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Snap shares fall as investors brace for potential wave of insider selling in the week ahead

  • Snap's stock "lockup period" begins to end on July 31, when early investors and employees will be able to sell up to 400 million shares.
  • About 97 percent of Snap stock will be available for trading by the end of August, according to JPMorgan.
  • Concerns over growing competition from Facebook have caused the stock price to drop and many investors to bet against the stock.

Snap's so-called share lockup period ends on Monday, potentially allowing early investors in the March IPO to unload hundreds of millions of shares on an already wary market.

Snap investors and key employees were prevented from selling all their shares during a predetermined lockup period.

However, early investors will be able to sell up to 400 million shares starting July 31, according to a report by JPMorgan analyst Doug Anmuth. Other employees, including CEO Evan Spiegel and CTO Robert Murphy, and will be able to sell up to an additional 782 million shares on Aug. 14. About 97 percent of Snap stock will be available for trading by the end of August, Anmuth said.

This wave of potential selling adds more pressure on an already struggling stock. Snap is down 5 percent this week and more than 22 percent in the month of July. As of midday Friday, the shares were at $13.67, down 2 percent for the day.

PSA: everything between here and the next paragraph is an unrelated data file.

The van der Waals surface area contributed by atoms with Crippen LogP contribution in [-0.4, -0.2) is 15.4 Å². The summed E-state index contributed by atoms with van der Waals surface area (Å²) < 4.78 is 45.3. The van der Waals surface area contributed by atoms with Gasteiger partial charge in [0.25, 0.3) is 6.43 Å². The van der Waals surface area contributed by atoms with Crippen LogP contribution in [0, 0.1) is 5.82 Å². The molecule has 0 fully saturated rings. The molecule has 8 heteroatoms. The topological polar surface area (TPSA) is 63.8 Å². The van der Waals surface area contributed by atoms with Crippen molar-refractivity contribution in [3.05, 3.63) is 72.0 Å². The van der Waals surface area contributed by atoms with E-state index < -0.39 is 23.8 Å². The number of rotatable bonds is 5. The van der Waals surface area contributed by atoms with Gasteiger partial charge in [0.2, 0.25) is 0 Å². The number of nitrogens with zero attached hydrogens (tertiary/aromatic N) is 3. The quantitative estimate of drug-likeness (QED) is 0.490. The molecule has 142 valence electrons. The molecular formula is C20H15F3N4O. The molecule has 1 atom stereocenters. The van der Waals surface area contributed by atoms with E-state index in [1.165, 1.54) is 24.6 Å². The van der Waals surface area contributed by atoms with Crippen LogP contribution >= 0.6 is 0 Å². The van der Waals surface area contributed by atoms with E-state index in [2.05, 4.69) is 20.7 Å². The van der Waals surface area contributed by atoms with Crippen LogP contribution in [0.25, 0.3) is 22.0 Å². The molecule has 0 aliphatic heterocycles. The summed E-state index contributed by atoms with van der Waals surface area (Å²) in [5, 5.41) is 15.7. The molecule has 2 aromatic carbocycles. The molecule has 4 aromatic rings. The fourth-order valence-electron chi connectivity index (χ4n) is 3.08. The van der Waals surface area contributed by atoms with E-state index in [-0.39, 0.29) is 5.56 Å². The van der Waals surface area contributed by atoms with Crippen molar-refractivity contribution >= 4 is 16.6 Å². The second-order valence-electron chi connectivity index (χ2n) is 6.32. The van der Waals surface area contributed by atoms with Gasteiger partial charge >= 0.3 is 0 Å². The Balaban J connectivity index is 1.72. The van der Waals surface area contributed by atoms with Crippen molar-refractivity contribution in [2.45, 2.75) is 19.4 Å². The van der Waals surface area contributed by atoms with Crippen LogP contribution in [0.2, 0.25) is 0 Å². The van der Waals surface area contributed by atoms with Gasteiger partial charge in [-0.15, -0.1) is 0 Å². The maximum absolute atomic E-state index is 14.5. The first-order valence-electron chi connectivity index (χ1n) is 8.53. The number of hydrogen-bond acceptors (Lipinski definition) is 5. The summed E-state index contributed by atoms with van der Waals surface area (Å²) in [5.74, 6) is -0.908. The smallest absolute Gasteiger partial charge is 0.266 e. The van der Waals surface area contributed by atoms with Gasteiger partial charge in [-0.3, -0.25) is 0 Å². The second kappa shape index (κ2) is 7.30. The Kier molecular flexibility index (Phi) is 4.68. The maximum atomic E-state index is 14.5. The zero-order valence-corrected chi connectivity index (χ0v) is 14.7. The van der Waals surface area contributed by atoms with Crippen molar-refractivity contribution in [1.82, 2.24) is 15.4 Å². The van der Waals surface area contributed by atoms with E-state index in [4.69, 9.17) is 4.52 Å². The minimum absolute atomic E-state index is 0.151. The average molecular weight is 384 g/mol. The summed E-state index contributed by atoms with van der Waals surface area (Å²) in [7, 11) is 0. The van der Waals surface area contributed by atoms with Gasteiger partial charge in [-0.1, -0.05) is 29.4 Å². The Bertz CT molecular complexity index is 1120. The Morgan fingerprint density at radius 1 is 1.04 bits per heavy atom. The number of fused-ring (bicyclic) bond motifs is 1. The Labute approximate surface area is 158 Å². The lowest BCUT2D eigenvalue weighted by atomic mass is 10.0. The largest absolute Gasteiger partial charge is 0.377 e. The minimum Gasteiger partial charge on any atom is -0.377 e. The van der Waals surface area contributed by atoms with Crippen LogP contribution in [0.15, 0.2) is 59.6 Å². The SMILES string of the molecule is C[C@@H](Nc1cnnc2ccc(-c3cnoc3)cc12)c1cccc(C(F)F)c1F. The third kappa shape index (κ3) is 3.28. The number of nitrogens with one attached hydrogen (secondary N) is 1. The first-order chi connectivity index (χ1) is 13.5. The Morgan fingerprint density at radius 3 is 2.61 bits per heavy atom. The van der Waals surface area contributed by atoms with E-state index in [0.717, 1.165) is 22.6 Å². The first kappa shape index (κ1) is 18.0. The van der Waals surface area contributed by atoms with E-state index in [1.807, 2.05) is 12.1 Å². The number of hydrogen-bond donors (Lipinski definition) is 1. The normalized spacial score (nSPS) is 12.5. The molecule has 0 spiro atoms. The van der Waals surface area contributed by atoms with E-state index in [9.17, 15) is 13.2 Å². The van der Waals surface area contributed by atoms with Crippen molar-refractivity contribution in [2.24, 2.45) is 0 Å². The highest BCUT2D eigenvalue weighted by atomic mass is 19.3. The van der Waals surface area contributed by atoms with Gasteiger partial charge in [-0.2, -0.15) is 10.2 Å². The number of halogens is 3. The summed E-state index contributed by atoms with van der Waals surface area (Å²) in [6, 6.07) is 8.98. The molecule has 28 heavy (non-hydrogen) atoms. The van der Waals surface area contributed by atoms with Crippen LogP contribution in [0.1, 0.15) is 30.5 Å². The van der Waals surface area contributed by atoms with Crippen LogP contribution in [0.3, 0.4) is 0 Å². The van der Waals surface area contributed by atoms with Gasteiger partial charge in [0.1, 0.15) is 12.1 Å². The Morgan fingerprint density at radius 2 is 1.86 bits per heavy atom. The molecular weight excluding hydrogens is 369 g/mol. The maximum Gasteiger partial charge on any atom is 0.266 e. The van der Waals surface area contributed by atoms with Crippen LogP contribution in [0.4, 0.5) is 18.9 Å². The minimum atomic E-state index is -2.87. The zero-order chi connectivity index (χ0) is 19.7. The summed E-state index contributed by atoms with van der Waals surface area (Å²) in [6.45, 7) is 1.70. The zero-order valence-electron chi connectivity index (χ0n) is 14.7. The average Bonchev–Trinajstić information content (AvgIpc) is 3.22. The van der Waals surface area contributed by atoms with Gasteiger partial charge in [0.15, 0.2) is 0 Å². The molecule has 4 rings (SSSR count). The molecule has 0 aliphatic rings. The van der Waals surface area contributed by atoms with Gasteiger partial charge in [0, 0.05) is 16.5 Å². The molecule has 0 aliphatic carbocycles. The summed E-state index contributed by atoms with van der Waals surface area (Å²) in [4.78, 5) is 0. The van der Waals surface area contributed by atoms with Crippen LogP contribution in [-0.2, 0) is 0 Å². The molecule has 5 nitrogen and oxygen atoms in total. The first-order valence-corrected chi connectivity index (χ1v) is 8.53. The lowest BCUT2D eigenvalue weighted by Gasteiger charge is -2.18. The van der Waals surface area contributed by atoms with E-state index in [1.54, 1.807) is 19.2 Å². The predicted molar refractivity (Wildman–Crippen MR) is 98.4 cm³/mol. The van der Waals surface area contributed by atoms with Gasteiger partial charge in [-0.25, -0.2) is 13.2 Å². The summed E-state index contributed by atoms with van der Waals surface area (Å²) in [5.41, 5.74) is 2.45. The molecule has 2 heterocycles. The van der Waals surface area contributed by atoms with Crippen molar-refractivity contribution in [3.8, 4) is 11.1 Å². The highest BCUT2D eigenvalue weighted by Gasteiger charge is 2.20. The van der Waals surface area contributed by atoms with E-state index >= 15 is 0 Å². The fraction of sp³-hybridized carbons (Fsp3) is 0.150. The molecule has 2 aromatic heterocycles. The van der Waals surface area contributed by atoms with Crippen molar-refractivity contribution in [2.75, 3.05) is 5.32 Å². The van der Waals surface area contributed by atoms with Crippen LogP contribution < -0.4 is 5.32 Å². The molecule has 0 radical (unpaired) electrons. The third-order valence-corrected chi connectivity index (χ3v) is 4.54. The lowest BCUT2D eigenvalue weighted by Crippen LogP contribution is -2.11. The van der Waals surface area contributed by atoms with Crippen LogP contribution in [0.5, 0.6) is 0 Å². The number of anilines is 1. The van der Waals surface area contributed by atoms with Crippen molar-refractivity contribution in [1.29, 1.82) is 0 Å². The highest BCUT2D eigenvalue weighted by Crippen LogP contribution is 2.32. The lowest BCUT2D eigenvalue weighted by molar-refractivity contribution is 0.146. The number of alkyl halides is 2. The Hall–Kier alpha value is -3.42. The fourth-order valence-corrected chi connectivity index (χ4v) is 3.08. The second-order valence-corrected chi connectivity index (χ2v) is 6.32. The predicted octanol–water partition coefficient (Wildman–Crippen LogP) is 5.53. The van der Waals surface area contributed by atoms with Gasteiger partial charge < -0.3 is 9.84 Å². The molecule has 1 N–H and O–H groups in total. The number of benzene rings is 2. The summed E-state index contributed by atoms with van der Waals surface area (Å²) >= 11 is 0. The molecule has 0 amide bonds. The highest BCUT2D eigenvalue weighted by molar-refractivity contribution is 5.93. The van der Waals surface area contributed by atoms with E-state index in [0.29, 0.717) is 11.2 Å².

The social networking video company missed analyst expectations during its first earnings report in May, mostly because many of its key features are being replicated by Facebook. It only added 8 million users during the quarter, compared to 59 million worldwide Facebook added during the same period. The company is expected to report its latest quarterly earnings on Aug. 10.

The stock has been downgraded multiple times recently, including by Cowen and Morgan Stanley, which took the company public. In early May, almost 70 percent of Wall Street did not recommend Snap as a buy, according to FactSet.

Snap shares fell below their initial $17 IPO price in July. Drexel Hamilton analyst Brian White told CNBC's "Squawk Box" he expected the stock to bottom out, though he noted it might be a great time to buy the stock at that point because it could rise to $30 a share.

Many investors are shorting the stock into the lockup end, meaning they are borrowing shares on the presumption that they can buy them back at a profit after the price drops. The demand is driving annual fees to over 60 percent of the price to borrow Snap stock, according to a note by IHS Markit research analyst Simon Colvin on Friday.

Still, available Snap shares in stock lending programs have dropped 13 percent over the last month, which is "relatively uncommon" given the high interest rates, Colvin pointed out. He said it is unknown if investors are changing their mind on Snap.

To be sure, traders could also be bracing for a so-called short squeeze, where the shares rally on the actual news event as bettors against the stock are forced to buy back what they borrowed. So it's not clear whether the actual start of this lock-up period will mark the end of the pressure on Snap shares or the start of another leg downward.

Note: Only early investors, not employees, will be able to sell shares starting on July 31. Co-founders Evan Spiegel and Robert Murphy's stock lockup will end Aug.14.